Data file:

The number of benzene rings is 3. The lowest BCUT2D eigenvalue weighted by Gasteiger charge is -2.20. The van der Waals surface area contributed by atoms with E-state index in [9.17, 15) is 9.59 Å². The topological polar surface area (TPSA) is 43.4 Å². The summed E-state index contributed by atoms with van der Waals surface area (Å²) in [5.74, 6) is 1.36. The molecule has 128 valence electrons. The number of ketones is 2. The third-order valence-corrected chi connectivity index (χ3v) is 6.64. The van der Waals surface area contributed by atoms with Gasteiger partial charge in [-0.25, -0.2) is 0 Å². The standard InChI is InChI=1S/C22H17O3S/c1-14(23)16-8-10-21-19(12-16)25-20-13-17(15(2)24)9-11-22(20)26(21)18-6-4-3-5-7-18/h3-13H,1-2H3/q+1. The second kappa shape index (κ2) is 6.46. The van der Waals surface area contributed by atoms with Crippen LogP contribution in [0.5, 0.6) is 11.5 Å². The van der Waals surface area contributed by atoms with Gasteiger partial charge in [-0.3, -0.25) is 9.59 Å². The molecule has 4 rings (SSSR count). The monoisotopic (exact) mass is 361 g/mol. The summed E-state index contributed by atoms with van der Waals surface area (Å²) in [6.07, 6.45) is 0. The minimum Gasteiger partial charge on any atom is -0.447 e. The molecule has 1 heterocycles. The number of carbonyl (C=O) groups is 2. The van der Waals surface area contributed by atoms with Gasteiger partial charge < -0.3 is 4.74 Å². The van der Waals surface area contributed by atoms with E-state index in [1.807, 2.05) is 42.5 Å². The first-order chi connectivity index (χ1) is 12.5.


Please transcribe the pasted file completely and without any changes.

The number of benzene rings is 3. The lowest BCUT2D eigenvalue weighted by Gasteiger charge is -2.20. The van der Waals surface area contributed by atoms with E-state index in [9.17, 15) is 9.59 Å². The topological polar surface area (TPSA) is 43.4 Å². The summed E-state index contributed by atoms with van der Waals surface area (Å²) in [5.74, 6) is 1.36. The molecule has 128 valence electrons. The number of ketones is 2. The third-order valence-corrected chi connectivity index (χ3v) is 6.64. The van der Waals surface area contributed by atoms with Gasteiger partial charge in [-0.25, -0.2) is 0 Å². The standard InChI is InChI=1S/C22H17O3S/c1-14(23)16-8-10-21-19(12-16)25-20-13-17(15(2)24)9-11-22(20)26(21)18-6-4-3-5-7-18/h3-13H,1-2H3/q+1. The second kappa shape index (κ2) is 6.46. The van der Waals surface area contributed by atoms with Crippen LogP contribution in [0.5, 0.6) is 11.5 Å². The van der Waals surface area contributed by atoms with Gasteiger partial charge in [-0.3, -0.25) is 9.59 Å². The molecule has 4 rings (SSSR count). The monoisotopic (exact) mass is 361 g/mol. The summed E-state index contributed by atoms with van der Waals surface area (Å²) in [6.07, 6.45) is 0. The minimum Gasteiger partial charge on any atom is -0.447 e. The molecule has 1 heterocycles. The number of carbonyl (C=O) groups is 2. The van der Waals surface area contributed by atoms with Gasteiger partial charge < -0.3 is 4.74 Å². The van der Waals surface area contributed by atoms with E-state index in [1.807, 2.05) is 42.5 Å². The first-order chi connectivity index (χ1) is 12.5.